Paleotopography and Sea-Level Controls on Facies and Thickness Variability of Transgressive Limestones: Upper Pennsylvanian Merriam Limestone, NE Kansas

Kansas Geological Survey
Open-file Report 2003-26

Bonner Springs in section C-C’ shows a very different expression from that in section B-B’. Sandstone contains pebbles of gray shale (typical Bonner Springs facies), and marine fauna. Exposures indicate a NW-SE channel orientation, and paleocurrent directions also are mainly to the E-SE (landward). Siltstone and sandstone-filled channel contains transported caliche (?) pebbles and marine fossils. This channel runs NE-SW, roughly perpendicular to the sandstone-filled channel, and in a similar direction to the overlying channel filled by the Merriam. In the cross-section, note variation in the dominant Merriam facies filling the channel (coated-grain PS-GS alternating with skeletal WS-PS ). Fauna in the two facies are similar, and oncoids and ooids that are locally dominant were washed in from surrounding highs where they were formed. The fossiliferous shale unit in the Merriam, and the Hickory Creek Shale thicken to the NW as in section B-B’, whereas uppermost Merriam strata maintain consistent thickness and facies.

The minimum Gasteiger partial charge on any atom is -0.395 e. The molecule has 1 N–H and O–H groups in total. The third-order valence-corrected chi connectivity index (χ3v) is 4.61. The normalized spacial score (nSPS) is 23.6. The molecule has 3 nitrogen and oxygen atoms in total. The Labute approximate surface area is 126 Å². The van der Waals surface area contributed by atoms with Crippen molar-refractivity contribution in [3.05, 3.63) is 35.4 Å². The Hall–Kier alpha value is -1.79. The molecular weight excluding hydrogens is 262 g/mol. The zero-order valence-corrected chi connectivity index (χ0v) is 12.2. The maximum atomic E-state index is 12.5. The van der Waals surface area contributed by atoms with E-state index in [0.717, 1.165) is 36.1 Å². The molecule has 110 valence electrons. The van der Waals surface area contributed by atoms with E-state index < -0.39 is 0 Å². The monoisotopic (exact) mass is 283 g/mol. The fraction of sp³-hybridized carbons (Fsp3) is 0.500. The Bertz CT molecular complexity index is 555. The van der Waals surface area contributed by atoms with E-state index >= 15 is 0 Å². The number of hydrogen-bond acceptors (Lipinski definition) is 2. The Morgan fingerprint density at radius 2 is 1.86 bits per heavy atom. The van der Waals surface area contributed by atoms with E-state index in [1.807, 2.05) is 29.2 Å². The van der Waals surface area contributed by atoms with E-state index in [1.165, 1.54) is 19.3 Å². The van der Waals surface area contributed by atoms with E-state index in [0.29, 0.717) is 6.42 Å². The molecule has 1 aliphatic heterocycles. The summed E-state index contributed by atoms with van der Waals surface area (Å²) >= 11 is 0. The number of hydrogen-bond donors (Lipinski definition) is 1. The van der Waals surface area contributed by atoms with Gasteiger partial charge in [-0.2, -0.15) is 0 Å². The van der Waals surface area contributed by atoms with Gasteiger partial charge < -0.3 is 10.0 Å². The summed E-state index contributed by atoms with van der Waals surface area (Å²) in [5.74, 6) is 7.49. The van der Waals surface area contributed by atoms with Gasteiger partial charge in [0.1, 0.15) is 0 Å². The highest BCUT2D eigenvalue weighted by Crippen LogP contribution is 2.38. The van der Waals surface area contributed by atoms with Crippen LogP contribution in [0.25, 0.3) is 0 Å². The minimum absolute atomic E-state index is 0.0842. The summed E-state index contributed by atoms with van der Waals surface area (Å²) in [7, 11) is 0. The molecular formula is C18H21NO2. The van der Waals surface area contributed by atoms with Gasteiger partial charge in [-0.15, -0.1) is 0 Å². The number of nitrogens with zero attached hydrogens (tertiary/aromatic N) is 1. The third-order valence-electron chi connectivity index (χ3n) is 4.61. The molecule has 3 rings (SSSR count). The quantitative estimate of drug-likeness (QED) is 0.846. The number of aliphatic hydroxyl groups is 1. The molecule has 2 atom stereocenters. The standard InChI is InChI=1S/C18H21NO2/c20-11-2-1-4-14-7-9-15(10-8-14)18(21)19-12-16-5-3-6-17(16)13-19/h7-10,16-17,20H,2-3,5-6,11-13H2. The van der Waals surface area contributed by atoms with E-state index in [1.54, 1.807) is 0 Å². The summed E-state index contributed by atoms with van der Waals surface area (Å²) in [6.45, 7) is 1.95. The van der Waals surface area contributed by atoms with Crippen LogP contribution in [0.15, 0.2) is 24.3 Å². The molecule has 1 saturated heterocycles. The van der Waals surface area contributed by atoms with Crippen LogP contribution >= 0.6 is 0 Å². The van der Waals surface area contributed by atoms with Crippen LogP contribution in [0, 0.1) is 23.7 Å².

Outcrop photo showing multiple erosional events, similar to that shown in the above cross-section. Sandstone that has replaced the normal Bonner Springs Shale is truncated by a channel-form filled with siltstone and sandstone. This channel is in turn truncated by the Merriam Ls as it thickens to the NW.

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Last updated May 2003